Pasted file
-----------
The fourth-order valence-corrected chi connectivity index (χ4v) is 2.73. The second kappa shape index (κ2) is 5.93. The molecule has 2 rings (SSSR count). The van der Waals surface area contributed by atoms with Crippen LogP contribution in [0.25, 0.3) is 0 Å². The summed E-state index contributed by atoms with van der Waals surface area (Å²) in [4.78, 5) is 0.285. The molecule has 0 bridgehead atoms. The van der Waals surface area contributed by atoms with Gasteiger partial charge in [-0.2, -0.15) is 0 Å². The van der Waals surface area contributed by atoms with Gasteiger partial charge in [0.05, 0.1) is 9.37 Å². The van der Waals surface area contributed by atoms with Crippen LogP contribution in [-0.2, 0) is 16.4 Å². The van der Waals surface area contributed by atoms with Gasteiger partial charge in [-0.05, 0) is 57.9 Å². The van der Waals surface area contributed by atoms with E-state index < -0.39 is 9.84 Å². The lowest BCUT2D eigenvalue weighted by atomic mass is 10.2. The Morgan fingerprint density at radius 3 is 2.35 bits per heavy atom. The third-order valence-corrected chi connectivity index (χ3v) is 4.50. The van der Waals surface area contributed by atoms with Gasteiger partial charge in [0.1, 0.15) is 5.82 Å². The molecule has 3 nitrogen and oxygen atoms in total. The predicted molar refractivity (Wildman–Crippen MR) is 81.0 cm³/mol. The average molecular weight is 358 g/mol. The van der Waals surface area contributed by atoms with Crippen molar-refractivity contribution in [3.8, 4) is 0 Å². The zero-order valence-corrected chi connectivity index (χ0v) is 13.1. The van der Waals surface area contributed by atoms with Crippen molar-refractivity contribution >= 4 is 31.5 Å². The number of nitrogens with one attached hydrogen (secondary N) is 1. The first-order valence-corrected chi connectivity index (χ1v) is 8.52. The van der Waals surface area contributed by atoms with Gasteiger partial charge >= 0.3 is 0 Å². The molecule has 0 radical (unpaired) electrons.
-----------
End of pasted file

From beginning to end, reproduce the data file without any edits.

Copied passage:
The fourth-order valence-corrected chi connectivity index (χ4v) is 2.73. The second kappa shape index (κ2) is 5.93. The molecule has 2 rings (SSSR count). The van der Waals surface area contributed by atoms with Crippen LogP contribution in [0.25, 0.3) is 0 Å². The summed E-state index contributed by atoms with van der Waals surface area (Å²) in [4.78, 5) is 0.285. The molecule has 0 bridgehead atoms. The van der Waals surface area contributed by atoms with Gasteiger partial charge in [-0.2, -0.15) is 0 Å². The van der Waals surface area contributed by atoms with Gasteiger partial charge in [0.05, 0.1) is 9.37 Å². The van der Waals surface area contributed by atoms with Crippen LogP contribution in [-0.2, 0) is 16.4 Å². The van der Waals surface area contributed by atoms with Gasteiger partial charge in [-0.05, 0) is 57.9 Å². The van der Waals surface area contributed by atoms with E-state index < -0.39 is 9.84 Å². The lowest BCUT2D eigenvalue weighted by atomic mass is 10.2. The Morgan fingerprint density at radius 3 is 2.35 bits per heavy atom. The third-order valence-corrected chi connectivity index (χ3v) is 4.50. The van der Waals surface area contributed by atoms with Gasteiger partial charge in [0.1, 0.15) is 5.82 Å². The molecule has 3 nitrogen and oxygen atoms in total. The predicted molar refractivity (Wildman–Crippen MR) is 81.0 cm³/mol. The average molecular weight is 358 g/mol. The van der Waals surface area contributed by atoms with Crippen molar-refractivity contribution in [3.8, 4) is 0 Å². The zero-order valence-corrected chi connectivity index (χ0v) is 13.1. The van der Waals surface area contributed by atoms with Crippen molar-refractivity contribution >= 4 is 31.5 Å². The number of nitrogens with one attached hydrogen (secondary N) is 1. The first-order valence-corrected chi connectivity index (χ1v) is 8.52. The van der Waals surface area contributed by atoms with Gasteiger partial charge >= 0.3 is 0 Å². The molecule has 0 radical (unpaired) electrons.